AIDS Vaccine Blocks Infection in Monkeys
Oral immunization stops spread of virus through females
THURSDAY, July 26, 2001 (HealthDayNews) --A new oral vaccine that blocks the monkey version of AIDS could prevent most sexual transmission of the deadly disease in humans by protecting vaginal mucous membranes.
California scientists say the vaccine protected seven female macaque monkeys from the symptoms of simian immunodeficiency virus (SIV), a cousin of HIV which causes AIDS in humans.
A report on the findings appears in the August issue of the Journal of Virology.
Raul Andino, a microbiologist at the University of California in San Francisco, say the monkeys given the oral vaccine quickly developed strong antibody responses to SIV in both their blood and vaginal mucus. Antibodies, a crucial component of the body's immune system, are proteins that recognize and trigger the fight against invading microbes.
Andino's team exposed the vaccinated monkeys and 12 other unvaccinated animals to SIV through the vagina.
Four of the seven treated animals showed at least partial immune responses to the virus; two appeared to get complete protection against infection and two showed initial spikes in SIV blood levels that later became undetectable. The remaining three had surges in viral loads, but developed no symptoms of the disease.
In contrast, every untreated macaque contracted the AIDS-like disease, and three died within a year.
"This vaccine can be perhaps effective not only to control the [viral levels in the blood], but to induce the immunity that will prevent infection, " Andino says. "That will be the gold standard for an AIDS vaccine."
Andino says attacking HIV in vaginal mucus is an important strategy because roughly 80 percent of AIDS cases globally result from heterosexual contact.
In an ironic twist, the vaccine is based on the Sabin polio vaccine, with the addition of a variety of SIV genes to prompt an immune reaction. Some have suggested that polio vaccine tainted with SIV sparked the AIDS epidemic in Africa, a charged refuted by recent scientific evidence.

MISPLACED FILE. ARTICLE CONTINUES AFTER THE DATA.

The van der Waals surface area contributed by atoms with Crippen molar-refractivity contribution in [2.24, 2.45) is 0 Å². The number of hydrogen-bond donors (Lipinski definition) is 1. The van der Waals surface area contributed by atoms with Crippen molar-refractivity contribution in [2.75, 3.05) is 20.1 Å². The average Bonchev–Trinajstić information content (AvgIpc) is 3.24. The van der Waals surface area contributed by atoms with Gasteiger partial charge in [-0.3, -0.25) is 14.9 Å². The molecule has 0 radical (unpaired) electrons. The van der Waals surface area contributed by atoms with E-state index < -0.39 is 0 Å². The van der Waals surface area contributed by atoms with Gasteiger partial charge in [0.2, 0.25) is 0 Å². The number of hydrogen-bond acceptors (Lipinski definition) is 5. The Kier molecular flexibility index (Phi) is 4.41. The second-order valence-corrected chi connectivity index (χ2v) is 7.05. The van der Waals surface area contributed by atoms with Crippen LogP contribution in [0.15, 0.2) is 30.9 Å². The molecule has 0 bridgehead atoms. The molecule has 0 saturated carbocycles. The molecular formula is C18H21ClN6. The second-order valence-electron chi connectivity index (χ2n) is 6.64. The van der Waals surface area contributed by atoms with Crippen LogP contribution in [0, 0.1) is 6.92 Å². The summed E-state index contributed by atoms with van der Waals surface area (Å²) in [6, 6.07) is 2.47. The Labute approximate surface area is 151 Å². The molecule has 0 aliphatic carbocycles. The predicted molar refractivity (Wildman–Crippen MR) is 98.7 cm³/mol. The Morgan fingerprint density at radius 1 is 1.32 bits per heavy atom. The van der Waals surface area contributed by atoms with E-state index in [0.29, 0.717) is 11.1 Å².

The California research team says it hopes to test a version of the new vaccine in humans. Andino says the "transition from bench to street" won't be difficult, since polio is a human virus that provokes powerful immune responses. However, he says producing enough HIV vaccine could be problematic because of the gamut of viral proteins that need to be targeted. He says that will raise serious testing and regulatory hurdles.
Earlier this month, the Presidential Advisory Council on HIV/AIDS urged the Bush administration to more aggressively promote research into vaccines and antimicrobial drugs. The council called for tax credits to companies engaged in such research, and for a global fund to allow all countries to buy the therapies when they become available.
Dr. Seth Berkley, president and chief executive officer of the International Aids Vaccine Initiative in New York City, says the "field has perked up" recently, and a number of experimental vaccines are in various stages of testing.
Berkley's organization, for example, is promoting a salmonella-based vaccine that also builds mucosal immunity to the AIDS virus. He says the advantages of salmonella are that it's cheap to manufacture, the bacterium has a large genome with a high capacity to carry HIV proteins, and an inoculation against the infection already has been licensed.
Researchers in the United States, Canada, Europe and Asia also are testing an HIV vaccine in humans. However, Berkley says a viable version is probably five to 10 years away.
What To Do
For now, the best way to prevent AIDS is to avoid exposure to HIV. Safe sex is a must. A recent report from the National Institutes of Health concluded that condoms are extremely effective at stopping the spread of the deadly virus.